I think of it as a lifestyle choice. It isn't one I’m proud of, but something had to give - and I never liked housework much anyway!
The media is full of information about how to work smarter, be more efficient, find time for continuing professional development… But I’ve stretched and tweaked and squeezed my routine until I can literally add no more.
In a typical day, I’ll rise before dawn, go jogging in the dark, and get myself and my family ready for the day ahead. Then it’s time for the school run, journey to work; articles, newsletters, blogs and Twitter. Pick up the little one, dinner and a bedtime story, then it's off to agility training with one of the dogs. Dinner with hubby, and a blessed half hour to catch my breath, before sorting the laundry, and heading for bed. Phew!
It’s a familiar story the world over. Busy people living busy lives. For most of us, it’s a simple fact of life, but that doesn’t mean we have to like it. On Facebook and Twitter, numerous links to articles promise to reveal the solution, but they never quite seem to deliver.
Only this morning, I was left feeling deflated after reading about “4 surprising secrets to work-life balance” that were nothing of the sort. So here, from one busy person to another, are four tips for work-life balance that really do help.
You won’t mind being busy, if you’re busy doing things that you love.
My own values have changed over time. As a fresh young graduate, footloose and fancy-free, my priority was establishing my career, and I thought nothing of relocating in order to get the position I wanted.
Now that I have a family, my daughter comes first. For years, I worked as a freelancer, picking and choosing projects and assignments that I could fit around her needs. Taking on a permanent position at Mind Tools has been quite challenging in this respect. Working from home helps enormously but, on the days when I do need to go into the office, I work reduced hours.
Ironically, this creates its own problems. Pro rata arrangements create a trade-off between having more time for family day-to-day, but less leave entitlement for the school holidays. Since my values focus on family first, we have reached an arrangement, in principle, that helps with the long summer holidays.
I’m not suggesting for a moment that your values should be the same as mine – only you can decide what’s important but, if you’re honoring your values, balance should follow.
Every day is filled with conflicting demands. In my life, there’s always a deadline to meet, team members relying on me, dogs waiting to be walked, laundry to be done, mouths to feed… Not to mention my own wants and needs. How to prioritize those?
I start with the essentials - things that others depend on me for. Then come the time-crucial tasks, and everything else has to form an orderly queue. I’ve found that if you ignore a lot of things, they often go away of their own accord, once the deadline has passed (only joking, boss!)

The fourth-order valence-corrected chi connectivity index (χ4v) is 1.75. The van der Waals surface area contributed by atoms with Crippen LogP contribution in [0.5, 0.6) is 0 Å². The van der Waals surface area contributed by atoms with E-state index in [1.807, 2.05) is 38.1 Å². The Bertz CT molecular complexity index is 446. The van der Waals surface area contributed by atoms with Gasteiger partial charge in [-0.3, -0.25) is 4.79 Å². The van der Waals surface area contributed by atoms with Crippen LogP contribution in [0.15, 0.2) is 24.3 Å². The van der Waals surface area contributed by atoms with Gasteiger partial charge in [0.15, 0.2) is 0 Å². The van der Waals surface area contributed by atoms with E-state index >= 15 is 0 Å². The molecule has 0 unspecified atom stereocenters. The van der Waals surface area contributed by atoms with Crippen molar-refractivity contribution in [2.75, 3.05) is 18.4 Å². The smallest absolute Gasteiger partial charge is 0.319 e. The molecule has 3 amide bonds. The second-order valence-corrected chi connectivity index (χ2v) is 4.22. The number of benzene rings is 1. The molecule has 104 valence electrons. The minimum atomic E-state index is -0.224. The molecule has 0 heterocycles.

It can be easy to fall into bad habits when you’re rushed off your feet, but getting into good habits pays off in the long run. A lot of those conflicting demands I mentioned earlier get taken care of by my good habits.
Getting up early and running with my dogs ticks three boxes (me time, exercising the dogs, and keeping fit) without eating into my day. The fresh air and beautiful scenery set me up for the day ahead, too.
One of my not-so-good habits, however, is neglecting to keep a list of household items as they get used up. Running out of dishwasher tablets is one thing, but the day we ran out of toilet paper was something else!
If you’re struggling to achieve everything you want to do with your time, the answer is simple - get someone else to do it for you!
We all know how important it is to delegate at work, but many of us struggle with it. What we seem to forget (and I’m aiming this comment mainly at the women reading this now) is how important it is to delegate at home, too.
So far, I’ve avoided making this a gender issue, because I think demographics are moving away from that male/female model now. I admit that Brighton, the English coastal town where I live, has a culture all of its own, but among my own circle of friends at least, there are just as many men who take care of the school run or cook the dinner as women.
However, there is a startling amount of evidence to suggest that, even though the majority of women now work, they still take care of the lion's share of childcare and housework. And ladies, I’m holding you partially responsible for this; not because I agree with Kirstie Allsopp, who recently stirred up controversy by stating that women enjoy mundane chores (I certainly don’t), but, because in a recent Mumsnet survey, a staggering 66 percent of women said they didn’t want their partners to take on more responsibilities around the house, because they didn’t trust them to do a good job.
My Mum has a fridge magnet that reads “Dull women have immaculate houses… and I come from a long line of fascinating women.” With that in mind, it’s hardly surprising that my house is such a mess. So, drop your standards, ladies and gents, and go and do something more interesting with your time instead!
Tell me, from one busy person to another, when it comes to achieving a better work-life balance, what works for you?
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